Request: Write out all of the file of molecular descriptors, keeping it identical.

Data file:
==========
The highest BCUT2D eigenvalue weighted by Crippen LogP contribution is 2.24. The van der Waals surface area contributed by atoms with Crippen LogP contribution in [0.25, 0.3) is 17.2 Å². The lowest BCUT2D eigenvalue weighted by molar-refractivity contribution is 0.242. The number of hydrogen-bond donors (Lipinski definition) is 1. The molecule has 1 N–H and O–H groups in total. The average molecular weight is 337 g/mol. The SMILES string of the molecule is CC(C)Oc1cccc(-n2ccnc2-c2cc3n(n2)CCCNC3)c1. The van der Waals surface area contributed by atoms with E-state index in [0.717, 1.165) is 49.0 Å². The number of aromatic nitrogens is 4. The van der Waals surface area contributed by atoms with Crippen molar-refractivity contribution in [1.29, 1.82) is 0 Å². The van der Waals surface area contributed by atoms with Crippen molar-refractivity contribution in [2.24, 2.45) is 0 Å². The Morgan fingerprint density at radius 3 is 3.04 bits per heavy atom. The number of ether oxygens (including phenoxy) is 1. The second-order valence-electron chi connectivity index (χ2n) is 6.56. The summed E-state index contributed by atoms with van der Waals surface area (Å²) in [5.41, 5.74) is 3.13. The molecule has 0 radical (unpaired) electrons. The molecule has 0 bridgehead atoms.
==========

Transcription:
The highest BCUT2D eigenvalue weighted by Crippen LogP contribution is 2.24. The van der Waals surface area contributed by atoms with Crippen LogP contribution in [0.25, 0.3) is 17.2 Å². The lowest BCUT2D eigenvalue weighted by molar-refractivity contribution is 0.242. The number of hydrogen-bond donors (Lipinski definition) is 1. The molecule has 1 N–H and O–H groups in total. The average molecular weight is 337 g/mol. The SMILES string of the molecule is CC(C)Oc1cccc(-n2ccnc2-c2cc3n(n2)CCCNC3)c1. The van der Waals surface area contributed by atoms with E-state index in [0.717, 1.165) is 49.0 Å². The number of aromatic nitrogens is 4. The van der Waals surface area contributed by atoms with Crippen molar-refractivity contribution in [1.29, 1.82) is 0 Å². The van der Waals surface area contributed by atoms with Crippen molar-refractivity contribution in [2.24, 2.45) is 0 Å². The Morgan fingerprint density at radius 3 is 3.04 bits per heavy atom. The number of ether oxygens (including phenoxy) is 1. The second-order valence-electron chi connectivity index (χ2n) is 6.56. The summed E-state index contributed by atoms with van der Waals surface area (Å²) in [5.41, 5.74) is 3.13. The molecule has 0 radical (unpaired) electrons. The molecule has 0 bridgehead atoms.